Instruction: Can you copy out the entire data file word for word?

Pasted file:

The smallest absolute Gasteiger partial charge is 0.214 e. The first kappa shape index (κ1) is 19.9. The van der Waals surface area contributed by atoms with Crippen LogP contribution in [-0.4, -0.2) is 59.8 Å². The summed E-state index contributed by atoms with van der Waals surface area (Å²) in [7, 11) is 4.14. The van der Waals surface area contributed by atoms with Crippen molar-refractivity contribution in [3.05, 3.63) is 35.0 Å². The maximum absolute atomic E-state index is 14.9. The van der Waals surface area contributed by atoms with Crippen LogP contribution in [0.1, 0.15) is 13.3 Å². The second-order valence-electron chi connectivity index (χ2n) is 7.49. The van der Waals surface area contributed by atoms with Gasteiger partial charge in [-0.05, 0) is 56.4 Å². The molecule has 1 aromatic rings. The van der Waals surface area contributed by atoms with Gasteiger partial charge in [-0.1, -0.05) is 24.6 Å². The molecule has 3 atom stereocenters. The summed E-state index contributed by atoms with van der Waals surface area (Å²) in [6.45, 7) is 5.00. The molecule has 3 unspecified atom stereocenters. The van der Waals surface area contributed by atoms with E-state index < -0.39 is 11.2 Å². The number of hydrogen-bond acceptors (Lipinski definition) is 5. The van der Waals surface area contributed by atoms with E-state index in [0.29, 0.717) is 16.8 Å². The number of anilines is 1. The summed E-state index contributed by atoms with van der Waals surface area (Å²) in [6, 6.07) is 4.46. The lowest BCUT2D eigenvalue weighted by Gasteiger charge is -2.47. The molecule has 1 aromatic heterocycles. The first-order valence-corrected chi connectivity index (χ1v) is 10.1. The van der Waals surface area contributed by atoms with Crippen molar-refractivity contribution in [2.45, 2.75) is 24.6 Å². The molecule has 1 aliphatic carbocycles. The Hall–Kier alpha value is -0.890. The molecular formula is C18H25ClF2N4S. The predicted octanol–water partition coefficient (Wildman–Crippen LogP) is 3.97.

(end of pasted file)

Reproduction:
The smallest absolute Gasteiger partial charge is 0.214 e. The first kappa shape index (κ1) is 19.9. The van der Waals surface area contributed by atoms with Crippen LogP contribution in [-0.4, -0.2) is 59.8 Å². The summed E-state index contributed by atoms with van der Waals surface area (Å²) in [7, 11) is 4.14. The van der Waals surface area contributed by atoms with Crippen molar-refractivity contribution in [3.05, 3.63) is 35.0 Å². The maximum absolute atomic E-state index is 14.9. The van der Waals surface area contributed by atoms with Crippen LogP contribution in [0.1, 0.15) is 13.3 Å². The second-order valence-electron chi connectivity index (χ2n) is 7.49. The van der Waals surface area contributed by atoms with Gasteiger partial charge in [-0.05, 0) is 56.4 Å². The molecule has 1 aromatic rings. The van der Waals surface area contributed by atoms with Gasteiger partial charge in [-0.1, -0.05) is 24.6 Å². The molecule has 3 atom stereocenters. The summed E-state index contributed by atoms with van der Waals surface area (Å²) in [6.45, 7) is 5.00. The molecule has 3 unspecified atom stereocenters. The van der Waals surface area contributed by atoms with E-state index < -0.39 is 11.2 Å². The number of hydrogen-bond acceptors (Lipinski definition) is 5. The van der Waals surface area contributed by atoms with E-state index in [0.29, 0.717) is 16.8 Å². The number of anilines is 1. The summed E-state index contributed by atoms with van der Waals surface area (Å²) in [6, 6.07) is 4.46. The lowest BCUT2D eigenvalue weighted by Gasteiger charge is -2.47. The molecule has 1 aromatic heterocycles. The first-order valence-corrected chi connectivity index (χ1v) is 10.1. The van der Waals surface area contributed by atoms with Crippen molar-refractivity contribution in [2.45, 2.75) is 24.6 Å². The molecule has 1 aliphatic carbocycles. The Hall–Kier alpha value is -0.890. The molecular formula is C18H25ClF2N4S. The predicted octanol–water partition coefficient (Wildman–Crippen LogP) is 3.97.